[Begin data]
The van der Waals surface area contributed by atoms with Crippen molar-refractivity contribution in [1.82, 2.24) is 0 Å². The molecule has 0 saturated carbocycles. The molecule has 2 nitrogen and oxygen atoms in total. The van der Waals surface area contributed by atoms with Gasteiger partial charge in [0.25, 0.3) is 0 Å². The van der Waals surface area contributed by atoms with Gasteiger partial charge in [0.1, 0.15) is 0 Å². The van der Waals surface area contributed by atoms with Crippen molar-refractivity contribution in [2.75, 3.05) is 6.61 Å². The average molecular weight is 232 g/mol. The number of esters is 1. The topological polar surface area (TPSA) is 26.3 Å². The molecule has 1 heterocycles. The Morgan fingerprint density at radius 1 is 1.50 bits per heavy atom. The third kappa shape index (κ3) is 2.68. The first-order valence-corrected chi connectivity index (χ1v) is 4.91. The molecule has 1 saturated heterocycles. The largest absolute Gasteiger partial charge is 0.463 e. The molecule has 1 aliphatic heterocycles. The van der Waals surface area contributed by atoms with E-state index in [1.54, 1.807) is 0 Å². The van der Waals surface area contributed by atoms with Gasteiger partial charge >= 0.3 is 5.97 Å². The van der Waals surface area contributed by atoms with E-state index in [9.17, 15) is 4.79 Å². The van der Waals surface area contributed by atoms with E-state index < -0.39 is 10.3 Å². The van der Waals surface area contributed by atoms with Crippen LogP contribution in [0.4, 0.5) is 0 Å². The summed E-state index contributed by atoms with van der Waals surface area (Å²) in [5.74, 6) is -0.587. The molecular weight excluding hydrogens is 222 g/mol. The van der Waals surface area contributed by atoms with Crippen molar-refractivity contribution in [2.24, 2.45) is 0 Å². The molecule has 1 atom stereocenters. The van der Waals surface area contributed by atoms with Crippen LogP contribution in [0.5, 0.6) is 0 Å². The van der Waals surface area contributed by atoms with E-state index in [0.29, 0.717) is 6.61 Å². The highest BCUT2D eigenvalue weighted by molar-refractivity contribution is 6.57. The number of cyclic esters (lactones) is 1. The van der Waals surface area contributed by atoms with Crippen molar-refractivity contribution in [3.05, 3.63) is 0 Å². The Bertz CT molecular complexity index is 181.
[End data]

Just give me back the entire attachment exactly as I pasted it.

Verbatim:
The van der Waals surface area contributed by atoms with Crippen molar-refractivity contribution in [1.82, 2.24) is 0 Å². The molecule has 0 saturated carbocycles. The molecule has 2 nitrogen and oxygen atoms in total. The van der Waals surface area contributed by atoms with Gasteiger partial charge in [0.25, 0.3) is 0 Å². The van der Waals surface area contributed by atoms with Gasteiger partial charge in [0.1, 0.15) is 0 Å². The van der Waals surface area contributed by atoms with Crippen molar-refractivity contribution in [2.75, 3.05) is 6.61 Å². The average molecular weight is 232 g/mol. The number of esters is 1. The topological polar surface area (TPSA) is 26.3 Å². The molecule has 1 heterocycles. The Morgan fingerprint density at radius 1 is 1.50 bits per heavy atom. The third kappa shape index (κ3) is 2.68. The first-order valence-corrected chi connectivity index (χ1v) is 4.91. The molecule has 1 saturated heterocycles. The largest absolute Gasteiger partial charge is 0.463 e. The molecule has 1 aliphatic heterocycles. The van der Waals surface area contributed by atoms with E-state index in [1.54, 1.807) is 0 Å². The van der Waals surface area contributed by atoms with Gasteiger partial charge >= 0.3 is 5.97 Å². The van der Waals surface area contributed by atoms with E-state index in [9.17, 15) is 4.79 Å². The van der Waals surface area contributed by atoms with E-state index < -0.39 is 10.3 Å². The van der Waals surface area contributed by atoms with Crippen LogP contribution in [0.4, 0.5) is 0 Å². The summed E-state index contributed by atoms with van der Waals surface area (Å²) in [5.74, 6) is -0.587. The molecular weight excluding hydrogens is 222 g/mol. The van der Waals surface area contributed by atoms with Crippen molar-refractivity contribution in [2.24, 2.45) is 0 Å². The molecule has 1 atom stereocenters. The van der Waals surface area contributed by atoms with Crippen LogP contribution in [0.5, 0.6) is 0 Å². The van der Waals surface area contributed by atoms with E-state index in [0.29, 0.717) is 6.61 Å². The highest BCUT2D eigenvalue weighted by molar-refractivity contribution is 6.57. The number of cyclic esters (lactones) is 1. The van der Waals surface area contributed by atoms with Crippen molar-refractivity contribution in [3.05, 3.63) is 0 Å². The Bertz CT molecular complexity index is 181.